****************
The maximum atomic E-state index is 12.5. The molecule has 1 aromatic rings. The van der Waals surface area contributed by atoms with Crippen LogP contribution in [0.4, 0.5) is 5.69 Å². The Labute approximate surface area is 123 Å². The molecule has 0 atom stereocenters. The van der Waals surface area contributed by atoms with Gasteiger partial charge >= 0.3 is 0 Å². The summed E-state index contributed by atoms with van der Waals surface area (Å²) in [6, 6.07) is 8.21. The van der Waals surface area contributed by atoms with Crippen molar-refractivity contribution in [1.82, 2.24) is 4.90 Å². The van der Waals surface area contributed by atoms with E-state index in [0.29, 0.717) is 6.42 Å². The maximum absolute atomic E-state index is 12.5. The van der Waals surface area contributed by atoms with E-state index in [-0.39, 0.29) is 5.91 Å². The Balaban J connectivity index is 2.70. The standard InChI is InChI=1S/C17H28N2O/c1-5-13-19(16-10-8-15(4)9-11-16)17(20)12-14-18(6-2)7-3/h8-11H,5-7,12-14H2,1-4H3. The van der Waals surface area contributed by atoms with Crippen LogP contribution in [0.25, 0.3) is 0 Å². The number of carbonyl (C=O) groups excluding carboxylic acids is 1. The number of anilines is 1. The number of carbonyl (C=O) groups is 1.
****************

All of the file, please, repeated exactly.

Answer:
The maximum atomic E-state index is 12.5. The molecule has 1 aromatic rings. The van der Waals surface area contributed by atoms with Crippen LogP contribution in [0.4, 0.5) is 5.69 Å². The Labute approximate surface area is 123 Å². The molecule has 0 atom stereocenters. The van der Waals surface area contributed by atoms with Gasteiger partial charge >= 0.3 is 0 Å². The summed E-state index contributed by atoms with van der Waals surface area (Å²) in [6, 6.07) is 8.21. The van der Waals surface area contributed by atoms with Crippen molar-refractivity contribution in [1.82, 2.24) is 4.90 Å². The van der Waals surface area contributed by atoms with E-state index in [0.29, 0.717) is 6.42 Å². The maximum absolute atomic E-state index is 12.5. The van der Waals surface area contributed by atoms with E-state index in [-0.39, 0.29) is 5.91 Å². The Balaban J connectivity index is 2.70. The standard InChI is InChI=1S/C17H28N2O/c1-5-13-19(16-10-8-15(4)9-11-16)17(20)12-14-18(6-2)7-3/h8-11H,5-7,12-14H2,1-4H3. The van der Waals surface area contributed by atoms with Crippen LogP contribution in [0.25, 0.3) is 0 Å². The number of carbonyl (C=O) groups excluding carboxylic acids is 1. The number of anilines is 1. The number of carbonyl (C=O) groups is 1.